Taliban

♦ The FT’s Henny Sender on how hedge funds are making big bucks shorting China’s banks in what looks a lot like the Chinese equivalent of the Big Short.
♦ Hillary Clinton has entered the lucrative world of paid speechmaking – and her political rivals are already keeping tabs on the schedule.
♦ Malala Yousafzi, the Pakistan schoolgirl shot in the head by the Taliban, will mark her 16th birthday by delivering a speech at the UN headquarters. She will call on governments to ensure free compulsory education for every child. In her home country, however, the Taliban war against girls’ education continues unabated.
♦ Americans may be living longer, but not better.
♦ Sultan al-Qassemi, a Dubai-based analyst, argues that Al Jazeera has turned from the voice of Arab Freedom to a shill for Egypt’s Islamists.

 

♦ The BBC visits two Goodyear-owned tyre factories in Amiens, north France, to look at how the country is getting to grips with labour reform.
♦ The nuclear stand-off with Iran can be resolved now that Hassan Rohani has been elected, writes Ayatollah Seyed Salman Safavi.
♦ Thousands of mainland Chinese have permanent residency in The Gambia – as the fastest and cheapest way for a Chinese citizen to gain right of residency in Hong Kong is to first gain permanent residency in mainland Africa’s smallest country.
♦ For the first time in human history, overweight people outnumber the underfed, and obesity is widespread in wealthy and poor nations alike.
♦ The US scrambles to save Taliban talks after an Afghan backlash. Also, take a look at the Taliban’s new Doha office.
♦ With protests continuing in Brazil, it’s a good time to take a read through our São Paulo correspondent’s feature on BBQ activists. 

Election campaign posters are pictured along a busy road ahead of Pakistan's general election on April 15, 2013 (FAROOQ NAEEM/AFP/Getty Images)

(FAROOQ NAEEM/AFP/Getty Images)

Pakistan is preparing for its first constitutional democratic handover since partition as it heads to the parliamentary polls on May 11.

The campaign period has been marred by outbursts of violence, especially attacks by the attacks by the Taliban on candidates, rallies and offices of the country’s smaller, secular and liberal parties.

What’s at stake?

There are 342 seats available. Voters elect 272 members on a first-past-the-post basis. The 70 remaining (60 reserved for women and ten for non-Muslim minorities) are allocated to parties on the basis of their showing in the contests for the directly elected seats.

The outcome of this election may also determine which way the wind will blow for President Asif Ali Zardari when his five-year term ends in September. Zardari is widely considered an ineffectual president who has nevertheless proved oddly effective at clinging to power. And although he was forced to step down as co-chair of the Pakistan People’s party, he is definitely considered to be its standard bearer.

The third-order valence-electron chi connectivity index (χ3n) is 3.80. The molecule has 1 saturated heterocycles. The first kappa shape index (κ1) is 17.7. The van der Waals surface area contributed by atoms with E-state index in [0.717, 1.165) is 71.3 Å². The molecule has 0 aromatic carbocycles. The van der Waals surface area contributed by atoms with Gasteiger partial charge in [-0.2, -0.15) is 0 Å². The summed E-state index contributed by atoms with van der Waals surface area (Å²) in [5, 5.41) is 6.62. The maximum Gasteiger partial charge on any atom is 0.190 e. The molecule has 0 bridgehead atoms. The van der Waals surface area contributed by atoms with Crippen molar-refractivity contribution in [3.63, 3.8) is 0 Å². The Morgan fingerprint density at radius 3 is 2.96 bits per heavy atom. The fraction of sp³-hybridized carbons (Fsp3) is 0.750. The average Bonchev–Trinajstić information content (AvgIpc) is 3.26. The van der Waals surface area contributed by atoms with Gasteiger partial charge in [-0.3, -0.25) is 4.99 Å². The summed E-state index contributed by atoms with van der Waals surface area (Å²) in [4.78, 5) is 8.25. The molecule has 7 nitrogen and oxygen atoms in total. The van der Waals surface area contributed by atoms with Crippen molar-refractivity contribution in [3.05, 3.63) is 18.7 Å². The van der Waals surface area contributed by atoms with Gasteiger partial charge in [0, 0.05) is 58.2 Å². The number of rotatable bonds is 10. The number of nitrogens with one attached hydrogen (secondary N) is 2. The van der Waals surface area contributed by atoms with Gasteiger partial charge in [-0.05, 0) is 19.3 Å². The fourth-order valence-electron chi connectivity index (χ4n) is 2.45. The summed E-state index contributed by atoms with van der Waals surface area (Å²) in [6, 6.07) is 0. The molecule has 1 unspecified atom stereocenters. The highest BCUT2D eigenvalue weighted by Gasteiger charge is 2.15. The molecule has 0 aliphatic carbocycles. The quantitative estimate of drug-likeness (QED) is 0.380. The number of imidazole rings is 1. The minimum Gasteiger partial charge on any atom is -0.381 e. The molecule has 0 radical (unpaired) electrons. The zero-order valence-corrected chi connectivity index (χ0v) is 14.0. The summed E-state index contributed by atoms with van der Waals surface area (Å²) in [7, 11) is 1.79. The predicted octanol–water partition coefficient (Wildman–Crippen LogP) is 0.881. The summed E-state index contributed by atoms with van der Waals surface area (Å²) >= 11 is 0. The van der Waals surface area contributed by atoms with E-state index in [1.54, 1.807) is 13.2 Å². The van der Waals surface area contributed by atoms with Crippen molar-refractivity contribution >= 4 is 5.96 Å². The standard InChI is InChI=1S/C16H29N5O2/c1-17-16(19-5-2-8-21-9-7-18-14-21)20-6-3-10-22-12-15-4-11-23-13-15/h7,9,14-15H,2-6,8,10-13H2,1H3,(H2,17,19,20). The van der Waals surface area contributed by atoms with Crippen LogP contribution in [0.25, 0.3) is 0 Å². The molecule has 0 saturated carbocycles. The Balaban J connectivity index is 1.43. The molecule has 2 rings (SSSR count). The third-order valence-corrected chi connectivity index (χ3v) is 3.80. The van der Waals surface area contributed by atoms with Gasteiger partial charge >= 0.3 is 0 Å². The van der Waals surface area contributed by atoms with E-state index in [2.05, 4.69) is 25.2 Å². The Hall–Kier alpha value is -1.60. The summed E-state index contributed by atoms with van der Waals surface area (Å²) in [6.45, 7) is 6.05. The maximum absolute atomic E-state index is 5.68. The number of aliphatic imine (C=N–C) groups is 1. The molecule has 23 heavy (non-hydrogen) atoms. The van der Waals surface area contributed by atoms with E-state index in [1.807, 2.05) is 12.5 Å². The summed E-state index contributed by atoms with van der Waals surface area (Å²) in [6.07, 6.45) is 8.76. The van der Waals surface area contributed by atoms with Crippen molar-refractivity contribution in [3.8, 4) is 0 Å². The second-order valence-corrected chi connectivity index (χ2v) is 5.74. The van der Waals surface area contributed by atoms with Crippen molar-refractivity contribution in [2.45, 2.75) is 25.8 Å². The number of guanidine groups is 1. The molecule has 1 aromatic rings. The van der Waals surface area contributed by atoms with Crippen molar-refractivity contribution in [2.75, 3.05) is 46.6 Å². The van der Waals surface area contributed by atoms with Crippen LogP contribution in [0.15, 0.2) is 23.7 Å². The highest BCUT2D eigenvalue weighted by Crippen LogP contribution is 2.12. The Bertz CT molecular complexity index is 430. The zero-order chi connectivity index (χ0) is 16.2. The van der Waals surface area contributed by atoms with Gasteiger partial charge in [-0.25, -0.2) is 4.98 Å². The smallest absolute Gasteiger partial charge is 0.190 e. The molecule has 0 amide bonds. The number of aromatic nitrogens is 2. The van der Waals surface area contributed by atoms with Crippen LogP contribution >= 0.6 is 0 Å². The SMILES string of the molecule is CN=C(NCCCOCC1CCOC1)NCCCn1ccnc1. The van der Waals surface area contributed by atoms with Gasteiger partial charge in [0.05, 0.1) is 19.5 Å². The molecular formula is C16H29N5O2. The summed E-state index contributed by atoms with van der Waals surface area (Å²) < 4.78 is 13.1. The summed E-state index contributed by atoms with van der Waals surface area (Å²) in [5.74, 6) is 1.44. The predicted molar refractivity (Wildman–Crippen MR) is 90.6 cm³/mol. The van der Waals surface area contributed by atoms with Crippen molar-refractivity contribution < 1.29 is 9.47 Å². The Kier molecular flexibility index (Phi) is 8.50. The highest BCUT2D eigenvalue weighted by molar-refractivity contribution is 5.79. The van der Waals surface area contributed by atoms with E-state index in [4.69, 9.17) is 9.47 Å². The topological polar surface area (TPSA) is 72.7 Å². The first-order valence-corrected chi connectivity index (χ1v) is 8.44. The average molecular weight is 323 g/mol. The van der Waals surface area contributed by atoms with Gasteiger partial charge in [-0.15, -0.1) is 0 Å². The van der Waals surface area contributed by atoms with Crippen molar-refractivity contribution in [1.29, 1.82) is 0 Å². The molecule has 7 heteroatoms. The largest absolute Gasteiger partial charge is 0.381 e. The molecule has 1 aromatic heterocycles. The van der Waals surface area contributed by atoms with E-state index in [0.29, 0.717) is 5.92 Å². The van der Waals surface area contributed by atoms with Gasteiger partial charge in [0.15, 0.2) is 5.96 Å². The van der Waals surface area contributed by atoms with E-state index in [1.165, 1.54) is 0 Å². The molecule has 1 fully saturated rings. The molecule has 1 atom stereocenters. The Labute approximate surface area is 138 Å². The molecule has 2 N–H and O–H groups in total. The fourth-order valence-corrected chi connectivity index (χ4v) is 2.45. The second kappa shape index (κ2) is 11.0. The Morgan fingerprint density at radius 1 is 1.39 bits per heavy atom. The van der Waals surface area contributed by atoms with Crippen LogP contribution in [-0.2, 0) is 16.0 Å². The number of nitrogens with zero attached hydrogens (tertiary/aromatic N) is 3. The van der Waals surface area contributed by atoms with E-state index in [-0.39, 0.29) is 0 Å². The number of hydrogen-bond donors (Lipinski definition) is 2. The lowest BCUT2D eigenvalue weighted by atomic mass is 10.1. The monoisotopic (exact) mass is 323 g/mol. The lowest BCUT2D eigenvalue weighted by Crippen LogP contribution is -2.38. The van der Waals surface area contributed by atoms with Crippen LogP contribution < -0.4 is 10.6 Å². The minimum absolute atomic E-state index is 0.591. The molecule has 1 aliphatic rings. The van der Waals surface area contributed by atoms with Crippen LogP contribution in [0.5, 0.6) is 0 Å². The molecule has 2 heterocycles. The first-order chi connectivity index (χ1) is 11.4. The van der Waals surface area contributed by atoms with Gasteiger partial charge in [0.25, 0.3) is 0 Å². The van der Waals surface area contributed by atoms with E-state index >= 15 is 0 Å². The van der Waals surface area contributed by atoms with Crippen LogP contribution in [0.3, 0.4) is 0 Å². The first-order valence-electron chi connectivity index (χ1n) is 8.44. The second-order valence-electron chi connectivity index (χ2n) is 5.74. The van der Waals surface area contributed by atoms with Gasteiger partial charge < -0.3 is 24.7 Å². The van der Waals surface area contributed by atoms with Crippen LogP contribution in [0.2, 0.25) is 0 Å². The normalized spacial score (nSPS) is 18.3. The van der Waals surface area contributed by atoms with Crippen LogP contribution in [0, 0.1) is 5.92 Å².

Who are the runners and riders for the role of prime minister?

It really boils down to three key players.

The Favourite Nawaz Sharif, leader of the opposition Pakistan Muslim League, is a front runner.

Former Pakistani premier Nawaz Sharif attends a meeting of traders during his election campaign in Islamabad on May 1, 2013 (AAMIR QURESHI/AFP/Getty Images)

(Aamir Qureshi/AFP/Getty)

A force in Pakistani politics for some time, he was ousted during his second stint as PM by former General Pervez Musharraf in a military coup in 1999. A victory in the forthcoming election would herald a third return to power. But is this a Shinzo Abe-style comeback – or more of a Silvio Berlusconi?

The Economist charts a favourable track record that may hint at the former:

“In Lahore alone, a bus system set up last year was opened in January; officials nearly eradicated dengue in 2012; and Mr Sharif built a motorway to Islamabad, the capital, in the 1990s. Such tangible schemes are popular.”

 

Esther Bintliff

“Today you can see that I’m alive. I can speak, I can see you, I can see everyone, and today I can speak. And I’m getting better day by day.”

A lot has been written about Malala Yousafzai since she was shot in the head by the Taliban in October. On Monday, we heard the 15-year-old speak, in her first video statement since the attack.

“This is a second life, this is a new life. And I want to serve, I want to serve the people. And I want every girl, every child to be educated.”

The quiet determination in her voice helps explain why the Taliban see her as such a threat. As Adam B. Ellick, the New York Times journalist who made a short documentary about Malala in 2009 put it: “Don’t be fooled by her gentle demeanor and soft voice. Malala is also fantastically stubborn and feisty.”

The Channel 4 reporter Fatima Manji notes that Malala also released statements in Urdu and Pashto on Monday. “One line in Urdu particularly stands out for me,” writes Manji. “Malala says she believes so strongly in education that she would be willing to ‘sacrifi 

 

Our picks for today include some very different pieces on protests from around the world. Here they are: